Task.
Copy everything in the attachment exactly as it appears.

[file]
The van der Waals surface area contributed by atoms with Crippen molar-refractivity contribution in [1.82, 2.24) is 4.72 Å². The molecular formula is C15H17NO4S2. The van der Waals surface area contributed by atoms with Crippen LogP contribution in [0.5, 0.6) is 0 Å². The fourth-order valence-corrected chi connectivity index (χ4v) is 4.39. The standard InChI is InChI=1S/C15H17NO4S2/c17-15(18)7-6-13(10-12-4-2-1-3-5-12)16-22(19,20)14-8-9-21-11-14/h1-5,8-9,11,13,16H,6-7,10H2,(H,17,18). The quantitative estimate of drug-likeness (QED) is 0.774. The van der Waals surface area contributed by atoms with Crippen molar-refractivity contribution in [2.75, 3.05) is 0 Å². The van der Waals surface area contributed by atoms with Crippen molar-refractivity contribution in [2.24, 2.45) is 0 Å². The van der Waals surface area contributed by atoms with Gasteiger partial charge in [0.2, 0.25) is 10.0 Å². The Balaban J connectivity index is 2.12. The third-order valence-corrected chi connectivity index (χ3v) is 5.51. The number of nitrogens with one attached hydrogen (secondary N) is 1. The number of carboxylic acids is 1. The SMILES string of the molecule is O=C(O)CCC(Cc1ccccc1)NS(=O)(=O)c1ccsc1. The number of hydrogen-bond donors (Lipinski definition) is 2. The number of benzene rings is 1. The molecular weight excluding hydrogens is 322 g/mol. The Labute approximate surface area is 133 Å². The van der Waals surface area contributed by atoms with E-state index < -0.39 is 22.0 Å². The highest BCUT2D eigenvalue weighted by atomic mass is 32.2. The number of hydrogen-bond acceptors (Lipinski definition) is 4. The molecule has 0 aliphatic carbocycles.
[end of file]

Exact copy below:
The van der Waals surface area contributed by atoms with Crippen molar-refractivity contribution in [1.82, 2.24) is 4.72 Å². The molecular formula is C15H17NO4S2. The van der Waals surface area contributed by atoms with Crippen LogP contribution in [0.5, 0.6) is 0 Å². The fourth-order valence-corrected chi connectivity index (χ4v) is 4.39. The standard InChI is InChI=1S/C15H17NO4S2/c17-15(18)7-6-13(10-12-4-2-1-3-5-12)16-22(19,20)14-8-9-21-11-14/h1-5,8-9,11,13,16H,6-7,10H2,(H,17,18). The quantitative estimate of drug-likeness (QED) is 0.774. The van der Waals surface area contributed by atoms with Crippen molar-refractivity contribution in [2.75, 3.05) is 0 Å². The van der Waals surface area contributed by atoms with Crippen molar-refractivity contribution in [2.24, 2.45) is 0 Å². The van der Waals surface area contributed by atoms with Gasteiger partial charge in [0.2, 0.25) is 10.0 Å². The Balaban J connectivity index is 2.12. The third-order valence-corrected chi connectivity index (χ3v) is 5.51. The number of nitrogens with one attached hydrogen (secondary N) is 1. The number of carboxylic acids is 1. The SMILES string of the molecule is O=C(O)CCC(Cc1ccccc1)NS(=O)(=O)c1ccsc1. The number of hydrogen-bond donors (Lipinski definition) is 2. The number of benzene rings is 1. The molecular weight excluding hydrogens is 322 g/mol. The Labute approximate surface area is 133 Å². The van der Waals surface area contributed by atoms with E-state index < -0.39 is 22.0 Å². The highest BCUT2D eigenvalue weighted by atomic mass is 32.2. The number of hydrogen-bond acceptors (Lipinski definition) is 4. The molecule has 0 aliphatic carbocycles.